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Face Mask Made To Kill Coronavirus Upon Contact Is Underway
By Mikelle Leow, 19 May 2020
Image via Shutterstock
Currently, the reusable face masks used by the general public don’t protect wearers from COVID-19, and instead serve as filters that keep the coronavirus from wafting out should they be asymptomatic. That might soon change, as scientists are now developing protective equipment that actually kills the virus.
Researchers at the University of Kentucky are building a powerful yet comfortable external face mask layer fortified with a membrane of enzymes that can trap and kill the SARS-CoV-2 virus upon contact.
As you might know, the coronavirus is so-called due to its crownlike, or coronal, protein spikes. Taking its appearance into account, the researchers are using the enzymes to attach to the spikes and split them apart, therefore killing the coronavirus.
“The protein spikes are also what allows the virus to enter host cells once in the body,” Dibakar Bhattacharyya, chemical engineering professor and director of the the University of Kentucky’s Center of Membrane Sciences, described in a statement to Newsweek. “This new membrane will include proteolytic enzymes that will attach to the protein spikes of the coronavirus and separate them, killing the virus.”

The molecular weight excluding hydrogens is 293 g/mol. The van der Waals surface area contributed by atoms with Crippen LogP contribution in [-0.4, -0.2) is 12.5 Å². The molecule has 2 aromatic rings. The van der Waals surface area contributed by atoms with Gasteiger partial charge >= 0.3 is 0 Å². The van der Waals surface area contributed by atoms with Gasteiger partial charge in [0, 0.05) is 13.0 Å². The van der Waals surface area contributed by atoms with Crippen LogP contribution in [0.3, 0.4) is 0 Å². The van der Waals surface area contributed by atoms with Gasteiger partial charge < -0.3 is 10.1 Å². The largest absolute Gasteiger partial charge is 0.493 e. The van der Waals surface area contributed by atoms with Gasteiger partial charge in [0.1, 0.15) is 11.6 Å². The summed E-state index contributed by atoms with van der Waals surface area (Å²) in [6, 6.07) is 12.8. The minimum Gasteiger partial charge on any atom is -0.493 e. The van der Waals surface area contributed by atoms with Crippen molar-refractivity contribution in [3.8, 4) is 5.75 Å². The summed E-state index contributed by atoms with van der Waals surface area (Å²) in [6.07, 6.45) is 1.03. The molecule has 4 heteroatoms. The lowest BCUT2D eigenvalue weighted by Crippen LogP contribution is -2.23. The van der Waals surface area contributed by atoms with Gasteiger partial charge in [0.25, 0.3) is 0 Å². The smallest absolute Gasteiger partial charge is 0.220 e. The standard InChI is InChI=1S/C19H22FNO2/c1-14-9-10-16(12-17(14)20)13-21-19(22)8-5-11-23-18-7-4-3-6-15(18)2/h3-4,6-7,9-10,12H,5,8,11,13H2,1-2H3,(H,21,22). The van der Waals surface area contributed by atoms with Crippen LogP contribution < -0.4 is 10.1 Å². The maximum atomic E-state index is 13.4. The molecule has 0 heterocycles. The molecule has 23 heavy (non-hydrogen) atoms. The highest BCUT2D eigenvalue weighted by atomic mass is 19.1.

Furthermore, the antiviral mask will be able to destroy viral particles in the air, ultimately “[slowing] and even [preventing] the virus from spreading.” It will be able to fight not only the COVID-19, but also “a number of human pathogenic viruses.
The team was backed with US$150,000 to create the garment.
While the technology used on the protective garment might make it sound bulky and uncomfortable, you can be assured that it will be highly breathable, as the membrane applied to the mask is very thin.
On top of that, it might provide visual cues and will possibly change colors when coming into contact with the virus.
It’s unclear how much a mask like this will cost, though you’ll probably find out in about six months when it’s expected to be ready.
[via BGR, video via University of Kentucky, cover image via Shutterstock]
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